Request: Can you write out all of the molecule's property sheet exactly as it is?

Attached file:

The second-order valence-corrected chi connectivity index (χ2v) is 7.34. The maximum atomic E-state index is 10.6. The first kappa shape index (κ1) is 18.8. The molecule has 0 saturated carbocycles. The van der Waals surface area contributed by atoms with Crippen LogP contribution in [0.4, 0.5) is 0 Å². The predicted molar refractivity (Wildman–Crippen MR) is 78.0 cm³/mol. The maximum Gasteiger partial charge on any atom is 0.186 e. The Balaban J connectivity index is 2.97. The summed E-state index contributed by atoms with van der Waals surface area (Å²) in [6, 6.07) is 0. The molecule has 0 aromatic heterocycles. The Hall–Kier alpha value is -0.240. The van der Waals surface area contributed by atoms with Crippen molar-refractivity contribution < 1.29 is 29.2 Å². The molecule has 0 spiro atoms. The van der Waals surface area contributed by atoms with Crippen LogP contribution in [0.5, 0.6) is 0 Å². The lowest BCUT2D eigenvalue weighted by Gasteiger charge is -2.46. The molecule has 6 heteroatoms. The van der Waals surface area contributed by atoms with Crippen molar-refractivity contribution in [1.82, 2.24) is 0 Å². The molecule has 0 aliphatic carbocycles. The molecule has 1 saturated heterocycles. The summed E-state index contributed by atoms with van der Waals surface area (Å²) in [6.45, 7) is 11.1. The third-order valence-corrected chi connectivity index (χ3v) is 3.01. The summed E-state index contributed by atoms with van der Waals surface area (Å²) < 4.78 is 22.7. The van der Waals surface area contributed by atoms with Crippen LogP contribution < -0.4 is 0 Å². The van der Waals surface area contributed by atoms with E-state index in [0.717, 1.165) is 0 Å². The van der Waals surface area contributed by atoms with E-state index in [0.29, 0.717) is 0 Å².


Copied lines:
The second-order valence-corrected chi connectivity index (χ2v) is 7.34. The maximum atomic E-state index is 10.6. The first kappa shape index (κ1) is 18.8. The molecule has 0 saturated carbocycles. The van der Waals surface area contributed by atoms with Crippen LogP contribution in [0.4, 0.5) is 0 Å². The predicted molar refractivity (Wildman–Crippen MR) is 78.0 cm³/mol. The maximum Gasteiger partial charge on any atom is 0.186 e. The Balaban J connectivity index is 2.97. The summed E-state index contributed by atoms with van der Waals surface area (Å²) in [6, 6.07) is 0. The molecule has 0 aromatic heterocycles. The Hall–Kier alpha value is -0.240. The van der Waals surface area contributed by atoms with Crippen molar-refractivity contribution < 1.29 is 29.2 Å². The molecule has 0 spiro atoms. The van der Waals surface area contributed by atoms with Crippen LogP contribution in [0.5, 0.6) is 0 Å². The lowest BCUT2D eigenvalue weighted by Gasteiger charge is -2.46. The molecule has 6 heteroatoms. The van der Waals surface area contributed by atoms with Crippen molar-refractivity contribution in [1.82, 2.24) is 0 Å². The molecule has 0 aliphatic carbocycles. The molecule has 1 saturated heterocycles. The summed E-state index contributed by atoms with van der Waals surface area (Å²) in [6.45, 7) is 11.1. The third-order valence-corrected chi connectivity index (χ3v) is 3.01. The summed E-state index contributed by atoms with van der Waals surface area (Å²) < 4.78 is 22.7. The van der Waals surface area contributed by atoms with Crippen LogP contribution < -0.4 is 0 Å². The van der Waals surface area contributed by atoms with E-state index in [0.717, 1.165) is 0 Å². The van der Waals surface area contributed by atoms with E-state index in [0.29, 0.717) is 0 Å².